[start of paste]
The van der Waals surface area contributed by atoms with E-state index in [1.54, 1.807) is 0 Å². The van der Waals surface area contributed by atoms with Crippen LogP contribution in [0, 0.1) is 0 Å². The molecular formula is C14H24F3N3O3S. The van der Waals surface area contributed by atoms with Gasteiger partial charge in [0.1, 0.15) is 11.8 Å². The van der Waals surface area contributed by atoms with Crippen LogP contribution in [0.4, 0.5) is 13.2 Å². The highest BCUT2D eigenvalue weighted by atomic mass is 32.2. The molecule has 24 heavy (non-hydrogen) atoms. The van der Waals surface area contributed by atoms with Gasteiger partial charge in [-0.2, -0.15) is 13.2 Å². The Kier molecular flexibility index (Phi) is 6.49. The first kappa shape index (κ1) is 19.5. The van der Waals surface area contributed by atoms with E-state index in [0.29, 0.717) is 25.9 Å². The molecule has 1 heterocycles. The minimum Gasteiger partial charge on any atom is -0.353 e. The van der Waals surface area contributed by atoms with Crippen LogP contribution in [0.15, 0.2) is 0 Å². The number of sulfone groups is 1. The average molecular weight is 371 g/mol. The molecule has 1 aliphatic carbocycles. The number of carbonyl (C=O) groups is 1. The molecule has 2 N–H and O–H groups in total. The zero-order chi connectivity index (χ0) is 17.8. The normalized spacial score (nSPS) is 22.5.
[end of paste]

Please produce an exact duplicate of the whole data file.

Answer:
The van der Waals surface area contributed by atoms with E-state index in [1.54, 1.807) is 0 Å². The van der Waals surface area contributed by atoms with Crippen LogP contribution in [0, 0.1) is 0 Å². The molecular formula is C14H24F3N3O3S. The van der Waals surface area contributed by atoms with Gasteiger partial charge in [0.1, 0.15) is 11.8 Å². The van der Waals surface area contributed by atoms with Crippen LogP contribution in [0.4, 0.5) is 13.2 Å². The highest BCUT2D eigenvalue weighted by atomic mass is 32.2. The molecule has 24 heavy (non-hydrogen) atoms. The van der Waals surface area contributed by atoms with Gasteiger partial charge in [-0.2, -0.15) is 13.2 Å². The Kier molecular flexibility index (Phi) is 6.49. The first kappa shape index (κ1) is 19.5. The van der Waals surface area contributed by atoms with E-state index in [0.29, 0.717) is 25.9 Å². The molecule has 1 heterocycles. The minimum Gasteiger partial charge on any atom is -0.353 e. The van der Waals surface area contributed by atoms with Crippen LogP contribution in [0.15, 0.2) is 0 Å². The number of sulfone groups is 1. The average molecular weight is 371 g/mol. The molecule has 1 aliphatic carbocycles. The number of carbonyl (C=O) groups is 1. The molecule has 2 N–H and O–H groups in total. The zero-order chi connectivity index (χ0) is 17.8. The normalized spacial score (nSPS) is 22.5.